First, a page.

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Davidka mortar, Givati Museum, Israel
Place of originIsrael
Service history
In service1948
Used byPalmach
Wars1948 Arab–Israeli War
Production history
DesignerDavid Leibowitch
No. builtSix
ShellExplosive grenade
Shell weight40 kilograms (88.2 lb)
Caliber3 inches (7.62 cm)
Filling weight60 pounds (27.2 kg)

The Davidka (Yiddish: דוידקה‎, "Little David") was a homemade Israeli mortar used in Safed and Jerusalem during the early stages of the 1948 1947–1949 Palestine war. Its bombs were reported to be extremely loud, but very inaccurate and otherwise of little value beyond terrifying opponents; they proved particularly useful in scaring away both Arab soldiers and civilians. It is nominally classified as a 3-inch (76.2 mm) mortar, although the bomb was considerably larger.[1][2]


The Davidka ("Little David") was named for its inventor, David Leibowitch, although the name also metaphorically evoked the biblical battle of King David and Goliath (I Samuel chap. 17): In 1948, the defense forces of the state of Israel felt themselves fighting against the "giant" British-trained and British-led [3] professional Arab Legion, amongst many others,[4] and so they felt the metaphor appropriate.


The mortar was designed at the Mikveh Israel agricultural school in Holon in the winter of 1947–1948. It was first used in combat on March 13, 1948, in the attack on the Abu Kabir neighborhood of Jaffa. The greatest victory attributed to the Davidka was the liberation of the Citadel, a strongpoint in the center of Safed, on the night of May 9–10, 1948.[5][6][7]

Six Davidkas were manufactured in all, and two were given to each of the Palmach's three brigades (Harel, Yiftach, and HaNegev). One was used by the Yiftach Brigade in the battle for Safed, and now stands in a square in Safed. Another stands in Jerusalem's Davidka Square, memorializing the Harel Brigade's participation in the battle for Jerusalem.[8] The Hebrew inscription on the monument ("וגנותי על-העיר הזאת, להושיעה") is from 2 Kings 19:34, meaning "For I will defend this city, to save it" (where God miraculously saves Jerusalem in honor of King David, the namesake of the weapon).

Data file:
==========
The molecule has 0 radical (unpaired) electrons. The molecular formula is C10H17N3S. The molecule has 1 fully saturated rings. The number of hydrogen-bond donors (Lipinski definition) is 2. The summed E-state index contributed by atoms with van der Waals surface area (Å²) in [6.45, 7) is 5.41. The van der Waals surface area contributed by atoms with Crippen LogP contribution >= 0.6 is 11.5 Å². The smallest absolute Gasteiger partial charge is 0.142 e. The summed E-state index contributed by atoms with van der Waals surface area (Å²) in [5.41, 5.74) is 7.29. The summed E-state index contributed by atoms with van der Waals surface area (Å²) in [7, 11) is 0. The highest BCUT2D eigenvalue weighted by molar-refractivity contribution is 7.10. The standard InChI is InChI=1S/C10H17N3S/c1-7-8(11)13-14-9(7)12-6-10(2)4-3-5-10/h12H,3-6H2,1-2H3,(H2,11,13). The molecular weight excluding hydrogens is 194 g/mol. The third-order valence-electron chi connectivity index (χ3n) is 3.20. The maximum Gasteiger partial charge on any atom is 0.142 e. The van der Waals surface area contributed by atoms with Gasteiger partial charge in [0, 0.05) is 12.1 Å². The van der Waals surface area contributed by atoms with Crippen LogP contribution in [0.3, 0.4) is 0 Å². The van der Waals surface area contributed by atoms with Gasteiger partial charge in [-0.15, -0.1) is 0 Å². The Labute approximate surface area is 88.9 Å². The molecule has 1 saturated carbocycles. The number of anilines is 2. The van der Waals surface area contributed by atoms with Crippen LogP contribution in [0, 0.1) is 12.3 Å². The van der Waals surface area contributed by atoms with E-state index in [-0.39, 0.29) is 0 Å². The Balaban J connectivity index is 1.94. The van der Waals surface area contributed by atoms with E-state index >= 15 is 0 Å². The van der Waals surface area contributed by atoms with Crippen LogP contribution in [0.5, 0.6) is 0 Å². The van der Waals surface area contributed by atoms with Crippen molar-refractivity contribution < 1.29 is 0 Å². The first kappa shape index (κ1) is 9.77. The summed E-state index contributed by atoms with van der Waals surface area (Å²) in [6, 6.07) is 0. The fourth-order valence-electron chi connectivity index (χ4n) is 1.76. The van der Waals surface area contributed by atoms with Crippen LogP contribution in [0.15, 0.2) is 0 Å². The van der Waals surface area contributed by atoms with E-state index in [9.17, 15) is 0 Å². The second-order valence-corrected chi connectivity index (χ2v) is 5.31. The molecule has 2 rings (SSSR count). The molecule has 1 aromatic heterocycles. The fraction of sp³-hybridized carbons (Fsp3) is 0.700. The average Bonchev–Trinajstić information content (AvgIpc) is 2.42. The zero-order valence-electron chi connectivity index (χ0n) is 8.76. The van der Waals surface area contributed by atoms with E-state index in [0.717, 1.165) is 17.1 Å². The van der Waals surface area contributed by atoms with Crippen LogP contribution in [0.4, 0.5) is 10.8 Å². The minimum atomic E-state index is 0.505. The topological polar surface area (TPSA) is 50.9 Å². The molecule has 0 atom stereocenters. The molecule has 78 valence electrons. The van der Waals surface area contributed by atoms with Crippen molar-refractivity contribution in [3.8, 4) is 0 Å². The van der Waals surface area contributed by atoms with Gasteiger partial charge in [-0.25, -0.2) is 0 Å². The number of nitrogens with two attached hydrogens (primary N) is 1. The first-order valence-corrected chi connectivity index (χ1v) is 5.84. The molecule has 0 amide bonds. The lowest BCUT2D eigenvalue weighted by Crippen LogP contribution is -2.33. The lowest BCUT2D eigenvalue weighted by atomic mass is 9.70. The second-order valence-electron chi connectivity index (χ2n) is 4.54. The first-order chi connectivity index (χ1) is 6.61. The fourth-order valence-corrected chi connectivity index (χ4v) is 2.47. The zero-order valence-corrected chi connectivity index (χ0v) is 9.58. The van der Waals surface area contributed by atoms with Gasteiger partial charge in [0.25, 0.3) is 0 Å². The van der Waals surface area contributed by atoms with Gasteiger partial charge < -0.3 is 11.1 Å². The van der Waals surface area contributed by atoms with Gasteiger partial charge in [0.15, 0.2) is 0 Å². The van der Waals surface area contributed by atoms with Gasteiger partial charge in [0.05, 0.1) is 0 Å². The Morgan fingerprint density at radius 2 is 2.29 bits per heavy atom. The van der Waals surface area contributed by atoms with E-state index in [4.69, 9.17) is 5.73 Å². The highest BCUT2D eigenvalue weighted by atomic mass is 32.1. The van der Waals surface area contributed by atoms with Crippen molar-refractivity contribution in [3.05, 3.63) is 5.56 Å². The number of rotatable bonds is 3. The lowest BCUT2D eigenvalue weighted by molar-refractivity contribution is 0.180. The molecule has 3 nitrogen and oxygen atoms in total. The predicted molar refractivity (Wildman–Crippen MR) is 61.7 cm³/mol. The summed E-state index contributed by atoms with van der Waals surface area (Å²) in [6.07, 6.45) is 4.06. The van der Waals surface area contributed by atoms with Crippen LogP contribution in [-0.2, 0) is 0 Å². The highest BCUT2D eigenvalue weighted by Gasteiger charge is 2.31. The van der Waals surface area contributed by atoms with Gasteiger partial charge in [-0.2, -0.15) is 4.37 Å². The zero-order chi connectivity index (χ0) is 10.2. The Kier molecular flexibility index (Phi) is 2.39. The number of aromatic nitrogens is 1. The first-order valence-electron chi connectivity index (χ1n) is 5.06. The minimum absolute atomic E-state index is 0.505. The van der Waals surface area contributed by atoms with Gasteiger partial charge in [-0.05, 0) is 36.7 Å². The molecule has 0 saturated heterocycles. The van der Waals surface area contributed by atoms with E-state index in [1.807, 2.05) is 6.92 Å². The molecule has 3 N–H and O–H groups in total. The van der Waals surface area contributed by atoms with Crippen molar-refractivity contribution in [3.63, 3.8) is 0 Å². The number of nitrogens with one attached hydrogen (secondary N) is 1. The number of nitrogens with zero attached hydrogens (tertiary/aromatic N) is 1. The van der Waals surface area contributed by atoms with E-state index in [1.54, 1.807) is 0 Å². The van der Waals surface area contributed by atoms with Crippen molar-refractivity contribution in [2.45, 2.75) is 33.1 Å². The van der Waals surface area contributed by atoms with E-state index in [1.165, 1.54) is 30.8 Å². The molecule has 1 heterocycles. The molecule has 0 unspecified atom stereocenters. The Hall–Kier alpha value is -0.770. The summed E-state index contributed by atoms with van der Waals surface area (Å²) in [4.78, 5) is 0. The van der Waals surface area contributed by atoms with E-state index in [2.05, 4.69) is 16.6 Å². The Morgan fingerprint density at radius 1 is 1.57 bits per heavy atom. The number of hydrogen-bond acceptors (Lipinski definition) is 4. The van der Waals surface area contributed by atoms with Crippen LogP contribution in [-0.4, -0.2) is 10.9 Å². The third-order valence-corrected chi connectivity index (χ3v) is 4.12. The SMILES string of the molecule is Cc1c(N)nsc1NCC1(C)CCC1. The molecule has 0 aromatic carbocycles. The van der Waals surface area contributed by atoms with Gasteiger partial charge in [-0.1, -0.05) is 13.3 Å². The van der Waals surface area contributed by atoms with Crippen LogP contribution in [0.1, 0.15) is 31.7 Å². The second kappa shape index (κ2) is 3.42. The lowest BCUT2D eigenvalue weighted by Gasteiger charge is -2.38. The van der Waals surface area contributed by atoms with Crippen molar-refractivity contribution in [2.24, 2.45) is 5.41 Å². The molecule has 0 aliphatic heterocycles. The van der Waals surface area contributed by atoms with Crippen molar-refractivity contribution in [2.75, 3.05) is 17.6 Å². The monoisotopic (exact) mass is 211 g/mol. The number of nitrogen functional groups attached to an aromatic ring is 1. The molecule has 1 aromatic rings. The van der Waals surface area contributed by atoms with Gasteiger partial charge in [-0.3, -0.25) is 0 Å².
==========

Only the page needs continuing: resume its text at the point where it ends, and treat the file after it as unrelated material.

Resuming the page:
Batei HaOsef Museum exhibit of a Davidka mortar with a cutaway shell to the left of the mannequin

The secret of the Davidka was its 40 kg (88 lb) bomb, which was much larger than the mortar from which it was fired.

In conventional mortars, the bomb is inserted into the tube and the entire projectile travels through the tube to gain initial guidance at launch time. The Davidka's tail tube is the only part of the shell which fit inside the launch tube. This contributed to the weapon's notorious inaccuracy, as the shell lacked adequate guidance during the launch phase to acquire aerodynamic stability in the intended direction.[9] It is not a spigot mortar, either; in a spigot mortar the "barrel" is a guiding rod inserted inside the shell's propellant chamber. The Davidka's propellant chamber fires inside the mortar tube (barrel) as does a conventional mortar, but the 3 inch (76.2 mm) caliber of the barrel is much smaller than the caliber of the warhead of the bomb. It is therefore an oversized conventional mortar, where most of the bomb, and especially its center of gravity, remain outside the barrel—an aerodynamically unstable design, which only worked at all because the center of pressure was still within the barrel. The head of the bomb was essentially a large can filled with nails, rocks, or any other material which could be used for shrapnel. This meant that the blast effects of the weapon were completely random and of dubious efficacy as an anti-personnel weapon. It was of no practical value for siege combat or other light artillery purposes,[citation needed] but it made a loud bang.

Davidka memorial in Davidka Square, Jerusalem